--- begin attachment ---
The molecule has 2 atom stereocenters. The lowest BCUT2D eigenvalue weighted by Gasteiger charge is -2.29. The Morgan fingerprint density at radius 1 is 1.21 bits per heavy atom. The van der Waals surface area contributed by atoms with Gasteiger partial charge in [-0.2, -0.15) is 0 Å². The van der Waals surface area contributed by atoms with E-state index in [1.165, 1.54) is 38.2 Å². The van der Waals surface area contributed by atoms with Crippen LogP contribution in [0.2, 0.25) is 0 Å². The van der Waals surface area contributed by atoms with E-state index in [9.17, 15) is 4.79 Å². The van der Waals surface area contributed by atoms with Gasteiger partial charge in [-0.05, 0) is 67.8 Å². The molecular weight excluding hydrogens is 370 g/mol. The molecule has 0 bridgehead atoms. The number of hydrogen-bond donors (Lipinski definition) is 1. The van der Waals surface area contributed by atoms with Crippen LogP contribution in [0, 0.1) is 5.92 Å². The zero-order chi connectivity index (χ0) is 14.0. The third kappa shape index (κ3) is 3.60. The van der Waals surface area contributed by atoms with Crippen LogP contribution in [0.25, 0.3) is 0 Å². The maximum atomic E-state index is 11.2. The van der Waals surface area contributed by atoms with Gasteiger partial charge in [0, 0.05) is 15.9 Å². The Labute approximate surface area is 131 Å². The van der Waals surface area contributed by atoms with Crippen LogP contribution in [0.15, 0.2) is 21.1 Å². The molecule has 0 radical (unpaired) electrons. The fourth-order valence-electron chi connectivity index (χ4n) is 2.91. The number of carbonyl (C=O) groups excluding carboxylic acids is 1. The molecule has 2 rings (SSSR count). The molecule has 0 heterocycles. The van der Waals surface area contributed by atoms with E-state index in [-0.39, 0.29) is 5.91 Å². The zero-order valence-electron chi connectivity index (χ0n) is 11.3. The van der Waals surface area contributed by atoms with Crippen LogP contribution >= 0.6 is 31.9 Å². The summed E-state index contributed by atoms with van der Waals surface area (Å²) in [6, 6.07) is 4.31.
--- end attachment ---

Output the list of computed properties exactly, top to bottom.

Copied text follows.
The molecule has 2 atom stereocenters. The lowest BCUT2D eigenvalue weighted by Gasteiger charge is -2.29. The Morgan fingerprint density at radius 1 is 1.21 bits per heavy atom. The van der Waals surface area contributed by atoms with Gasteiger partial charge in [-0.2, -0.15) is 0 Å². The van der Waals surface area contributed by atoms with E-state index in [1.165, 1.54) is 38.2 Å². The van der Waals surface area contributed by atoms with Crippen LogP contribution in [0.2, 0.25) is 0 Å². The van der Waals surface area contributed by atoms with E-state index in [9.17, 15) is 4.79 Å². The van der Waals surface area contributed by atoms with Gasteiger partial charge in [-0.05, 0) is 67.8 Å². The molecular weight excluding hydrogens is 370 g/mol. The molecule has 0 bridgehead atoms. The number of hydrogen-bond donors (Lipinski definition) is 1. The van der Waals surface area contributed by atoms with Crippen LogP contribution in [0, 0.1) is 5.92 Å². The zero-order chi connectivity index (χ0) is 14.0. The third kappa shape index (κ3) is 3.60. The van der Waals surface area contributed by atoms with Crippen LogP contribution in [0.25, 0.3) is 0 Å². The maximum atomic E-state index is 11.2. The van der Waals surface area contributed by atoms with Gasteiger partial charge in [0, 0.05) is 15.9 Å². The Labute approximate surface area is 131 Å². The van der Waals surface area contributed by atoms with Crippen LogP contribution in [0.15, 0.2) is 21.1 Å². The molecule has 0 radical (unpaired) electrons. The fourth-order valence-electron chi connectivity index (χ4n) is 2.91. The number of carbonyl (C=O) groups excluding carboxylic acids is 1. The molecule has 2 rings (SSSR count). The molecule has 0 heterocycles. The van der Waals surface area contributed by atoms with E-state index in [-0.39, 0.29) is 5.91 Å². The zero-order valence-electron chi connectivity index (χ0n) is 11.3. The van der Waals surface area contributed by atoms with Crippen LogP contribution >= 0.6 is 31.9 Å². The summed E-state index contributed by atoms with van der Waals surface area (Å²) in [6, 6.07) is 4.31.